Wheeler-Schilling et al., 2001) and in the Müller cell population of the mammalian and
human retina (Greenwood et al., 1997; Brändle et al., 1998; Pannicke et al., 2000; Wheeler-
Schilling et al., 2001). Purinergic receptors are also present in the embryonic (Pearson et al.,
2005a) and adult (Mitchell, 2001) RPE.
In the developing retina, ATP acts largely on progenitor cells, rather than immature neu-
rons, evoking Ca2+ mobilization by activating P2Y receptors (Figure 6.2; Pearson et al.,
2002; Sugioka and Yamashita, 2003). In the chick, the number of progenitor cells respond-
ing to ATP is largest at E3, declines dramatically towards E6 and is minimal from E8
onwards (Figure 6.2a; Sakaki et al., 1996; Sugioka et al., 1996; Pearson et al., 2002). This
developmental decrease parallels the time course of proliferation, which is highest in the
first few days of development and ceases around E8 in the chick retina (Prada et al., 1991),
raising the possibility that purines may be involved in the regulation of proliferation.

GABA receptors in the developing retina


γ -Aminobutyric acid, the major inhibitory neurotransmitter of the CNS, acts on three
receptor subclasses, GABAA , GABAB and GABAC . The GABAA and GABAC receptors are
ligand-gated ion channels and demonstrate great pharmacological and functional diversity
(Rudolph et al., 2001). In the adult CNS, GABA is an inhibitory neurotransmitter; activation
of the GABAA receptor opens an integral Cl− -permeable channel, and causes the cell to
hyperpolarize. In early development, [Cl− ]i is high and GABAA receptor activation results
in Cl− leaving the cell, causing a depolarization that activates L-type voltage-gated Ca2+
channels and Ca2+ influx (Segal and Barker 1984; Cherubini et al., 1991). γ -Aminobutyric
acid is understood to exert trophic actions via this rise in [Ca2+ ]i . The high [Cl− ]i occurs due
to a delay in the maturation of the Cl− extrusion system, relative to Cl− uptake mechanisms
(Nishi et al., 1974; Frambach and Misfeldt, 1983; Zhang et al., 1991; Reichling et al., 1994).
The ability of GABA to cause increases in [Ca2+ ]i via secondary activation of voltage-gated
Ca2+ channels decreases as the extrusion mechanism develops. Like the GABAA receptor,
GABAC receptors are linked to a Cl− channel whilst GABAB receptors are linked indirectly
to Ca2+ and K+ channels via G-protein activation.
All three GABA receptor subtypes are found in the adult retina. The GABAA receptors
are expressed by subpopulations of BC, AC and RGCs (Greferath et al., 1994; Karne
et al., 1997). They are also present during development, prior to synaptogenesis, and their
abundance closely parallels neurogenesis (see Barker et al., 1998). The GABAB receptors
are present by E8 in the chick and are located on RGCs and ACs (Catsicas and Mobbs,
2001). The GABAC receptor subunits are not detected until much later in development. In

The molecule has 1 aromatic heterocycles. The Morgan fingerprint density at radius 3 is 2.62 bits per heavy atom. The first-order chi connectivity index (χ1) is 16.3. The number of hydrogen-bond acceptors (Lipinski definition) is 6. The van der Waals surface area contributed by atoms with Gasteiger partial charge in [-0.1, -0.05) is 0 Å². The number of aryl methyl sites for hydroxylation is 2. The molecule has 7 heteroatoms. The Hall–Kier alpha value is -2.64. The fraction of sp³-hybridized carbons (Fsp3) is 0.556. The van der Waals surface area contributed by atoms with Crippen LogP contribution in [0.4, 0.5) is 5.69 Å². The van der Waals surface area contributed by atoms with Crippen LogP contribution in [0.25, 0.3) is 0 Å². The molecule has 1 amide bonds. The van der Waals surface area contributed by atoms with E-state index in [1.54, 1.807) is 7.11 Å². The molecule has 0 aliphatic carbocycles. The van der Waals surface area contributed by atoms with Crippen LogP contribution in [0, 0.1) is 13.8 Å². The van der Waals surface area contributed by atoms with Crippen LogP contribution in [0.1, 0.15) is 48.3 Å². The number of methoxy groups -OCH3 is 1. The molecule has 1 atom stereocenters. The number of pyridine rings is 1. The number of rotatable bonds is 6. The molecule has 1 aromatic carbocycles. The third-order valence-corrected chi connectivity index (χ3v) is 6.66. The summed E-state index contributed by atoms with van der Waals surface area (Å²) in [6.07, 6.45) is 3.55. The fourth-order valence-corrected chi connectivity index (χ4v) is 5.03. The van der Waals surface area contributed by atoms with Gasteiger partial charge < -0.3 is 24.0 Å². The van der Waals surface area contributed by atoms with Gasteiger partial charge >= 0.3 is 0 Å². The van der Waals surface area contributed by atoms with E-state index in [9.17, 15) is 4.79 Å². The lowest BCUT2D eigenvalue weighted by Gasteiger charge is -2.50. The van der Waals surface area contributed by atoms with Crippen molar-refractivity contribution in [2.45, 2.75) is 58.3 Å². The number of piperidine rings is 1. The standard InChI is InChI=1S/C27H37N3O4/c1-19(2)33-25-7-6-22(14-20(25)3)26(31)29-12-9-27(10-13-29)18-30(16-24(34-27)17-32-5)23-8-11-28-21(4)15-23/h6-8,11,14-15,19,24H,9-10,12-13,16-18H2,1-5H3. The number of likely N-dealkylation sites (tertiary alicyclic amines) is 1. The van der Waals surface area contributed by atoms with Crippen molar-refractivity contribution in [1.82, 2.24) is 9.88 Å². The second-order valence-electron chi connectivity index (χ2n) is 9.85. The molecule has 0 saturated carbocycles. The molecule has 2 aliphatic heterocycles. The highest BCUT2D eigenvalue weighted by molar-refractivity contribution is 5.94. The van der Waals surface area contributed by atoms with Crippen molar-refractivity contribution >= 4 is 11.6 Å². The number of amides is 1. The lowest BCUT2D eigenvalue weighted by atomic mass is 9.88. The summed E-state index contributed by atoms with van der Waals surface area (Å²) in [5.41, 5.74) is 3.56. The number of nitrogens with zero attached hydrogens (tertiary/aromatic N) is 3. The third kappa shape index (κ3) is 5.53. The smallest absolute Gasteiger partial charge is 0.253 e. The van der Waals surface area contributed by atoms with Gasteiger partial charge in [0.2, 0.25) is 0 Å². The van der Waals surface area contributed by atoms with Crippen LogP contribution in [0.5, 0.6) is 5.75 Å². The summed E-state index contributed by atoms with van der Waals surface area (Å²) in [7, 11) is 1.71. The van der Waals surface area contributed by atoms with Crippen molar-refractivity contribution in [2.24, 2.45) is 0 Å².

Neurotransmitters and neurotrophins 107

the mouse, they appear at the end of neurogenesis (postnatal (P)6) and are functional from
P9 (Greka et al., 2000). This correlates with the period of BC differentiation as well as eye
opening.
The precise timing of when retinal cells become responsive to GABA is unclear.
Responses to GABA appear early in retinal development, during the proliferative period,
but the evidence for their presence on progenitor cells is equivocal. Non-confocal imaging
of whole retina has shown that GABA, acting via GABAA receptors, can evoke changes
in [Ca2+ ]i from as early as E3 in the chick retina (Yamashita and Fukuda, 1993), although
the response peaks at around E8 (Allcorn et al., 1996; Catsicas and Mobbs, 2001; R.A.P.
unpublished observations) before disappearing by E14 (Figure 6.2; Allcorn et al., 1996;
Catsicas and Mobbs, 2001), when the Cl− extrusion mechanisms mature and GABA begins
to exert a hyperpolarizing, rather than depolarizing action. From E6, the GABA-evoked
Ca2+ response is largely restricted to immature neurons in the GCL and INL (Allcorn et al.,
1996; Catsicas and Mobbs, 2001), suggesting that GABA sensitivity may be a property
of differentiated neurons. However, in studies of the rat neocortex, whole-cell electro-
physiological recordings of VZ cells (presumed to be progenitors, although this was not
determined) indicated that they too respond to GABAergic stimulation (LoTurco et al.,
1995), as do progenitor-like cells of the regenerating newt retina (Ohmasa and Saito, 2004).
It is possible that GABAA receptors are expressed by progenitor cells in both tissues but
only shortly prior to terminal division. Consistent with this, more recent studies in the cor-
tex have demonstrated that GABA-evoked changes in membrane potential and [Ca2+ ]i are
confined to cells either in the final round of division or undergoing differentiation; only a
very small fraction of the responses arose from cells identified as neural progenitor cells
(Maric et al., 2001). Similarly, combined confocal and immunohistochemical studies of the